The paranoia is running across the country, and surpassing the boom at the end of 1999, in anticipation of Y2K. Whatever the reasons, bomb shelter makers are making hay while the sun shines and the above-ground housing market sinks.

Northwest Shelter Systems, which offers shelters ranging in price from $200,000 to $20 million, has seen sales surge 70 percent since the uprisings in the Middle East. The Japanese earthquake and nuclear reactor meltdown spurred further interest. For a company that normally sells four shelters per year, 12 shelters are booked for production.

Inquiries are way up over at UndergroundBombShelter.com, a company that sells portable shelters, bomb shelters and underground bunkers, including a bargain-basement nuclear biological chemical shelter tent number for $9,500 that are flying off the shelves -- four sold in California last week, compared to about one a month normally.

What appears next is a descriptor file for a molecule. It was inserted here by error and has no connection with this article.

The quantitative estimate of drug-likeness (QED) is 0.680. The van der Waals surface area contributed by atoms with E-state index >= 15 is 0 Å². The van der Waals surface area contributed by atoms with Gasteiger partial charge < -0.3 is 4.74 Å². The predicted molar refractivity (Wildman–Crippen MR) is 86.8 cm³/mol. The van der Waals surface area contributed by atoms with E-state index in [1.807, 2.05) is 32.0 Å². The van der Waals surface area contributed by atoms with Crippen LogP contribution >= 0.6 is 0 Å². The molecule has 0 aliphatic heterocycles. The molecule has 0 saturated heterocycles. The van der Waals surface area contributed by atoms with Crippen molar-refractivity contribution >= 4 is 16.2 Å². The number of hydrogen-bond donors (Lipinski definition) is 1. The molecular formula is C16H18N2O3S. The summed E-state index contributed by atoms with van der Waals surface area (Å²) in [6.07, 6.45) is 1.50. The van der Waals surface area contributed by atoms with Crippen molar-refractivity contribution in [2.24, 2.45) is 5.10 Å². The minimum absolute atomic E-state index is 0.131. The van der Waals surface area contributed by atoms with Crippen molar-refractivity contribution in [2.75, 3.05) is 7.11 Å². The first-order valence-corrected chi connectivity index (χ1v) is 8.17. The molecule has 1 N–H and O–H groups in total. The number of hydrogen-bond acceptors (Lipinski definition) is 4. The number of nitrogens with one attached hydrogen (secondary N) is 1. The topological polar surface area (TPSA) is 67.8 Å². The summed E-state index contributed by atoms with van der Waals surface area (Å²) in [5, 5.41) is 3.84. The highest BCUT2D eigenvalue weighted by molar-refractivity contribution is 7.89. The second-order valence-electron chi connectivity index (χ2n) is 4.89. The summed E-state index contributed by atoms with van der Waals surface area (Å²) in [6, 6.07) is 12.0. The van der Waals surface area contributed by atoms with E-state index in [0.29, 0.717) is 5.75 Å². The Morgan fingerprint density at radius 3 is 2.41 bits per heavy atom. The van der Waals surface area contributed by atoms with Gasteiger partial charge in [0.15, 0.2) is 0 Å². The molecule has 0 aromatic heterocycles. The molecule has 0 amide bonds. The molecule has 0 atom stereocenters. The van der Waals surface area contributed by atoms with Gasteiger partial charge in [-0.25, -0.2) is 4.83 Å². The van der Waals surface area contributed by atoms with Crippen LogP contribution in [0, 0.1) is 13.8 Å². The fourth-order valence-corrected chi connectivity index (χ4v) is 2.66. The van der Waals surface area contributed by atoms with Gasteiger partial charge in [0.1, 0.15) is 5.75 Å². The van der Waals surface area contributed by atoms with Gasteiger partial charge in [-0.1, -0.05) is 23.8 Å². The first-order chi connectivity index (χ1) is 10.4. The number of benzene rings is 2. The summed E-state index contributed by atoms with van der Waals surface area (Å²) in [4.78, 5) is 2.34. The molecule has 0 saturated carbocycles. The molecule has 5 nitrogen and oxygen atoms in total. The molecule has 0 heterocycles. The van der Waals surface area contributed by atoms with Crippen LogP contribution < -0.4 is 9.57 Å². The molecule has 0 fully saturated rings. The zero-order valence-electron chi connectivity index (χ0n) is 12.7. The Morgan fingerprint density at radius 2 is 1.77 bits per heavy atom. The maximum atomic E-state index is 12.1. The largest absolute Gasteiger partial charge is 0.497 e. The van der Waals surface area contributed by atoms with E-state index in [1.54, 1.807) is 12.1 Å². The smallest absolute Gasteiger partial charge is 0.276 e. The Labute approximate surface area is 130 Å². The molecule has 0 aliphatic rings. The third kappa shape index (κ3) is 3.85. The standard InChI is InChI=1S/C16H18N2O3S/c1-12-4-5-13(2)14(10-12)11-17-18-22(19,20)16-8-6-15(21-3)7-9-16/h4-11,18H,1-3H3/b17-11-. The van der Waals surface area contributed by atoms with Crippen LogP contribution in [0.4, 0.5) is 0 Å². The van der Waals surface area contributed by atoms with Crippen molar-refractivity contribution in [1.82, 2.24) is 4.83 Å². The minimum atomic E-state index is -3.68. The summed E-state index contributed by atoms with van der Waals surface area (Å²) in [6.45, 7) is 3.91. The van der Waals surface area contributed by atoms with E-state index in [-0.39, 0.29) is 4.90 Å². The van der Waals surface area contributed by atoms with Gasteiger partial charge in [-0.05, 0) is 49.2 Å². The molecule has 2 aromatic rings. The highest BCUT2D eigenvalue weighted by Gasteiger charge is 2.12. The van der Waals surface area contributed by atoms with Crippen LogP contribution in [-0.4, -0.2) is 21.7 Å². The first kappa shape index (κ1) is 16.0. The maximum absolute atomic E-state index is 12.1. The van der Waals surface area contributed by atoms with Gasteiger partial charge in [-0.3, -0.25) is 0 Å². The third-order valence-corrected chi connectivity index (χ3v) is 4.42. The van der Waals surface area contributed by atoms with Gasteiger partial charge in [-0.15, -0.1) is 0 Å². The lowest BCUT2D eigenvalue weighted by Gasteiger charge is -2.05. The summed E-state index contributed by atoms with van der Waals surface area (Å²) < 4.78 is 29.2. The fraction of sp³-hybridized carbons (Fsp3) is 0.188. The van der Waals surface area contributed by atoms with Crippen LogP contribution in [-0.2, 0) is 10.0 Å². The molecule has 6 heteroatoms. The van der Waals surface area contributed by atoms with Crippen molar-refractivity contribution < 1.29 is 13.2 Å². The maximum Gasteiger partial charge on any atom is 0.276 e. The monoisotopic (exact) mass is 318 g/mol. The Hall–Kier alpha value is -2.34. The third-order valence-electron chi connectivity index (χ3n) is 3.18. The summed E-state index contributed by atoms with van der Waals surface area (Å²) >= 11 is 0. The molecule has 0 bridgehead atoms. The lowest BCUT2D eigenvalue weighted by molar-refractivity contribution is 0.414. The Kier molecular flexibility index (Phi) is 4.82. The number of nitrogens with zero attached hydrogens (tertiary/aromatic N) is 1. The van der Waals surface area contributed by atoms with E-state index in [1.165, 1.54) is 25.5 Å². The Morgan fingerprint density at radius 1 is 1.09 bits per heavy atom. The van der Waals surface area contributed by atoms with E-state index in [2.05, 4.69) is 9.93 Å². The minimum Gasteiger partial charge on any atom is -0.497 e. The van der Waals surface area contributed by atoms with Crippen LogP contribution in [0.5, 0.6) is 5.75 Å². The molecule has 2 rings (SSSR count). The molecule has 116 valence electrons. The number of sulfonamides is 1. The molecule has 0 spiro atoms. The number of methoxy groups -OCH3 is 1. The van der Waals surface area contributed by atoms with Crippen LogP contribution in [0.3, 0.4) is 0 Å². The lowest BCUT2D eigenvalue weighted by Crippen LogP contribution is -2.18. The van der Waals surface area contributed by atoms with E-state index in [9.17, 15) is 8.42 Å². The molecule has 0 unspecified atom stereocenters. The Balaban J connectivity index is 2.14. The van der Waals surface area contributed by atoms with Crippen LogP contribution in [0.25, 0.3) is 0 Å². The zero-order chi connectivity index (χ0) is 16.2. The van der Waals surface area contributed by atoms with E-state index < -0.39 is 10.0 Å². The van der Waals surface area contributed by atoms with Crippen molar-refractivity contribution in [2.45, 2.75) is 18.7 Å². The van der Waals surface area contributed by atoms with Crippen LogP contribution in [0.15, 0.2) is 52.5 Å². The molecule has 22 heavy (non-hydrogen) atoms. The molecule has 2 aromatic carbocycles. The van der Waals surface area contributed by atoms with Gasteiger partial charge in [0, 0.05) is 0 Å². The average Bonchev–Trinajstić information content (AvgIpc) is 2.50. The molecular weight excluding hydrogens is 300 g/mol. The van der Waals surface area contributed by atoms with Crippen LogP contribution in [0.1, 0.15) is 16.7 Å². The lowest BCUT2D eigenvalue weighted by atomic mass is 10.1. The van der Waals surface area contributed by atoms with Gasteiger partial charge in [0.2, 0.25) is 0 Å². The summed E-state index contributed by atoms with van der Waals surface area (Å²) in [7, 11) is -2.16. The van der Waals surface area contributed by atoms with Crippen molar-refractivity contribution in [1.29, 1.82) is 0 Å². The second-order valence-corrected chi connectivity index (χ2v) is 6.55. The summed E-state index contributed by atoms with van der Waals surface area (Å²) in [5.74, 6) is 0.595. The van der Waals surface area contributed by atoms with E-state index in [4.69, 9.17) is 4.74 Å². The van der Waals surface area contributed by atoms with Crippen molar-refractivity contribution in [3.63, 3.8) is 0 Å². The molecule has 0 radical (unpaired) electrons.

Of course, some Californians are so worried about radiation from Japan across the Pacific they've also been making a run on iodine tablets.

And Hardened Structures said inquiries for its apocalyptic 2012 shelters, radiation-protection tents, and nuclear, biological and chemical (NBC) air filters have shot up about 20% since the earthquake.

OK, now I am starting to get worried. Maybe its time to invest in an underground bomb shelter in my backyard. Turns out, many of my neighbors already have.

"It's a great investment," says McCarthy. "And they are portable."

McCarthy, whose company has been building bomb shelters for 32 years, tells me his company has a bomb shelter in every city capital in in every state.

"Half my business is in the D.C. area," he says.